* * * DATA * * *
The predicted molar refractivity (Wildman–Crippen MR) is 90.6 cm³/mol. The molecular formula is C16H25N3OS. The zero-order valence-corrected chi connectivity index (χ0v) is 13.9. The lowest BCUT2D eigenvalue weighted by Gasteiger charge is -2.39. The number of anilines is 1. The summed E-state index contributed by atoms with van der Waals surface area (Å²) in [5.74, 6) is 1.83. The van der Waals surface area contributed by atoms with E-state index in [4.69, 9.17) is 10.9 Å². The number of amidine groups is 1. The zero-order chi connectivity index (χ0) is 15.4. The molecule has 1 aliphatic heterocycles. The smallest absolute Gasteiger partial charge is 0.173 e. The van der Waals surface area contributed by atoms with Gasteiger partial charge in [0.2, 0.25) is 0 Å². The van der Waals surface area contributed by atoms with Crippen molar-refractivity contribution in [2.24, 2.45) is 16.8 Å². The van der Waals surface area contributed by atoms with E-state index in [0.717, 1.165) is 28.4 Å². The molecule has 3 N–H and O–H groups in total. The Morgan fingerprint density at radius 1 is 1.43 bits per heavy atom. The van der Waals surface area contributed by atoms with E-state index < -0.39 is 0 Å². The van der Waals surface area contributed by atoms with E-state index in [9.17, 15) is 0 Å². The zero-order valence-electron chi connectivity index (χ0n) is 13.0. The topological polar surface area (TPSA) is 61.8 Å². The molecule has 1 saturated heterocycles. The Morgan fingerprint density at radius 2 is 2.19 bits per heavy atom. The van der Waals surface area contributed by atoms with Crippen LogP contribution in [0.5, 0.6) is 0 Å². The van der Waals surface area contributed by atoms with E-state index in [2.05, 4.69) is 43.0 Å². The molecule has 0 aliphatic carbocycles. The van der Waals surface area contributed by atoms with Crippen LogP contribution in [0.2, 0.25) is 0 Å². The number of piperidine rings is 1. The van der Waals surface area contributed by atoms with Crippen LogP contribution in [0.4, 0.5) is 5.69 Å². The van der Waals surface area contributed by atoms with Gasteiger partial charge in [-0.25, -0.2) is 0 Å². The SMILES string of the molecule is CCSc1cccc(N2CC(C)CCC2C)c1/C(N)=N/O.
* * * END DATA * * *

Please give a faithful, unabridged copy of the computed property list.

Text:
The predicted molar refractivity (Wildman–Crippen MR) is 90.6 cm³/mol. The molecular formula is C16H25N3OS. The zero-order valence-corrected chi connectivity index (χ0v) is 13.9. The lowest BCUT2D eigenvalue weighted by Gasteiger charge is -2.39. The number of anilines is 1. The summed E-state index contributed by atoms with van der Waals surface area (Å²) in [5.74, 6) is 1.83. The van der Waals surface area contributed by atoms with E-state index in [4.69, 9.17) is 10.9 Å². The number of amidine groups is 1. The zero-order chi connectivity index (χ0) is 15.4. The molecule has 1 aliphatic heterocycles. The smallest absolute Gasteiger partial charge is 0.173 e. The van der Waals surface area contributed by atoms with Gasteiger partial charge in [0.2, 0.25) is 0 Å². The van der Waals surface area contributed by atoms with Crippen molar-refractivity contribution in [2.24, 2.45) is 16.8 Å². The van der Waals surface area contributed by atoms with E-state index in [0.717, 1.165) is 28.4 Å². The molecule has 3 N–H and O–H groups in total. The Morgan fingerprint density at radius 1 is 1.43 bits per heavy atom. The van der Waals surface area contributed by atoms with E-state index < -0.39 is 0 Å². The van der Waals surface area contributed by atoms with E-state index in [9.17, 15) is 0 Å². The zero-order valence-electron chi connectivity index (χ0n) is 13.0. The topological polar surface area (TPSA) is 61.8 Å². The molecule has 1 saturated heterocycles. The Morgan fingerprint density at radius 2 is 2.19 bits per heavy atom. The van der Waals surface area contributed by atoms with Crippen LogP contribution in [0.5, 0.6) is 0 Å². The van der Waals surface area contributed by atoms with E-state index in [2.05, 4.69) is 43.0 Å². The molecule has 0 aliphatic carbocycles. The van der Waals surface area contributed by atoms with Crippen LogP contribution in [0.2, 0.25) is 0 Å². The number of piperidine rings is 1. The van der Waals surface area contributed by atoms with Crippen LogP contribution in [0.4, 0.5) is 5.69 Å². The van der Waals surface area contributed by atoms with Gasteiger partial charge in [-0.25, -0.2) is 0 Å². The SMILES string of the molecule is CCSc1cccc(N2CC(C)CCC2C)c1/C(N)=N/O.